A Mississippi metal hip replacement lawsuit is an option for patients injured by hip replacement complications. Metal hip implants are thought to provide patients a more durable option when it comes to hip replacement surgery. However, metal implants have been linked to a number of side effects, including loosened or dislodged implants, fractures and changes in leg length. A Mississippi metal hip replacement lawsuit may be option for patients who have suffered complications as a result of a metal on metal hip replacement procedure.
If you or someone you love has had a metal-on-metal hip implant and experienced complications, contact Attorney Group for Mississippi. We can help answer your questions and explain your options to you. If you choose to pursue a case, we can connect you with an affiliated Mississippi metal hip replacement lawsuit attorney who can help you throughout the legal process.
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When Hip Replacements Are Necessary
A healthy and functional hip joint will allow for an extensive range of movement. However, damaged hip joints can be incredibly painful and greatly limit mobility. When these effects become too severe, hip replacement surgery is often necessary to improve function.
According to the Medical University of South Carolina, the hip joint consists of a ball and socket configuration, with cartilage acting as a cushion for both the head of the thighbone as well as the socket (situated in the pelvis). In some cases this cartilage can wear down. Stiffness and discomfort typically follow, making walking, standing and sitting increasingly difficult if treatment is not sought.
How Metal Hip Implants Work
Those suffering from problem hip joints may require a total hip replacement in order to increase mobility and reduce pain. Metal hip implants are often used because these devices are thought to be more durable than those constructed from other materials. This is important when it comes to repairing damaged hip joints given how much stress and pressure the area is subjected to.
Johns Hopkins describes the process involved in implanting a metal hip prosthesis. First any damaged tissue is removed from the hip joint to make way for the implant. Once this occurs, the implant (which is composed of a ball and socket similar to the organic hip joint) can be placed. A stem is attached to the thighbone and fitted into the implanted artificial socket within the pelvis. In some cases cement will be used to attach the prosthesis to the bone.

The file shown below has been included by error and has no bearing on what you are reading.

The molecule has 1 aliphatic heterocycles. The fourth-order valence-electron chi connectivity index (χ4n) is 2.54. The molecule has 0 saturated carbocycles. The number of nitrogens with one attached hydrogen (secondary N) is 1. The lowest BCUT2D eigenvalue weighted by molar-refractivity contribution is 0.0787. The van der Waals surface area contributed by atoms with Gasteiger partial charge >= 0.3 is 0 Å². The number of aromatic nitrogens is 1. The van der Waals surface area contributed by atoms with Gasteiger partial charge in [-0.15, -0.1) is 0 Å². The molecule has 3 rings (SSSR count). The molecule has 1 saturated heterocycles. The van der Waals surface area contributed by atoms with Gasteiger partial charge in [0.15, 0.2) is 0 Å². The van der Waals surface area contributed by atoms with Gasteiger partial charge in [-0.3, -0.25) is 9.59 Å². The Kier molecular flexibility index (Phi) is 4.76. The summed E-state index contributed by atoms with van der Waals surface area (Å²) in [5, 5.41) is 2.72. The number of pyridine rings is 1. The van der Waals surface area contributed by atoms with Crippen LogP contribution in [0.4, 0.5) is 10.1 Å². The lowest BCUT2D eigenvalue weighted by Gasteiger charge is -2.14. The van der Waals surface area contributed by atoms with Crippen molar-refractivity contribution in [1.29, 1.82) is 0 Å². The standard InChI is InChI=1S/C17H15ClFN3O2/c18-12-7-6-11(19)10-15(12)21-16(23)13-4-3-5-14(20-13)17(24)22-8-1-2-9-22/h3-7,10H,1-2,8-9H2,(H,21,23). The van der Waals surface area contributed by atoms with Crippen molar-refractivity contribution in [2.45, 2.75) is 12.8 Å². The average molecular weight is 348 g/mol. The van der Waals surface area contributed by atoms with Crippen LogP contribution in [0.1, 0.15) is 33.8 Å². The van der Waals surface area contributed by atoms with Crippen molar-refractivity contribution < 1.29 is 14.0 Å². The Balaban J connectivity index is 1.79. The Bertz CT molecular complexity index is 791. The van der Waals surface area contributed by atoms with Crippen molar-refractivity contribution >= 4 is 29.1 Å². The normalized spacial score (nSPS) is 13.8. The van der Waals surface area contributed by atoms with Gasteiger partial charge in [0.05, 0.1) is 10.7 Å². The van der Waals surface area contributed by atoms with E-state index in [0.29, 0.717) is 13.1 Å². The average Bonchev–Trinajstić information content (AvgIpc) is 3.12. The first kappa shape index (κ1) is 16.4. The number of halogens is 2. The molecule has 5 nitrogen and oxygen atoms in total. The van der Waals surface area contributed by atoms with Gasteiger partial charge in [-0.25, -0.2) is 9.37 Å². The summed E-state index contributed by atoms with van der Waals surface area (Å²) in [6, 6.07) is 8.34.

Concerns Over Metal-on-Metal Implants
There are several materials that hip implants are manufactured from, and most implants are included in one of the following categories:
- Ceramic on plastic
- Metal on plastic
- Ceramic on ceramic
- Metal on metal
An implant is made up of several components, including the ball, stem and cup, all of which can be made of different materials or may all be made of one single material.
Some concerns have been raised over the safety of metal-on-metal implants. According to a 2012 study published in the British Medical Journal, the constant friction of all-metal hip replacements could cause toxins to be released into a patient’s bloodstream, resulting in genotoxicity. The researchers worry that because little is known about what could happen when high levels of metal ions are present in the body patients are being placed at risk for potential medical issues in the future, such as cancer.
How a Mississippi Metal Hip Replacement Lawsuit Can Help
Device makers have a duty to provide safe products. If there are risks of harm associated with their products, they also must provide adequate warnings. If a device maker fails to fulfill this duty, it could be held liable in lawsuits for injuries that may result.
People injured by the fault of others may be eligible to recover money for:
- Medical Expenses
- Lost Wages
- Pain and Suffering
The families of those who have died may be eligible to recover money for funeral expenses and the pain that comes with losing a loved one.
The Time You Have to Pursue a Claim is Limited. Contact Us Today.
For more information, contact Attorney Group for Mississippi. You can fill out the form on this page or contact us by phone or email.
After you contact us, an attorney will follow up to answer questions that you might have. There is no cost or obligation to speak with us, and any information you provide will be kept confidential.
Please note that the law limits the time you have to pursue a claim or file a lawsuit for an injury. If you think you have a case, you should not delay taking action.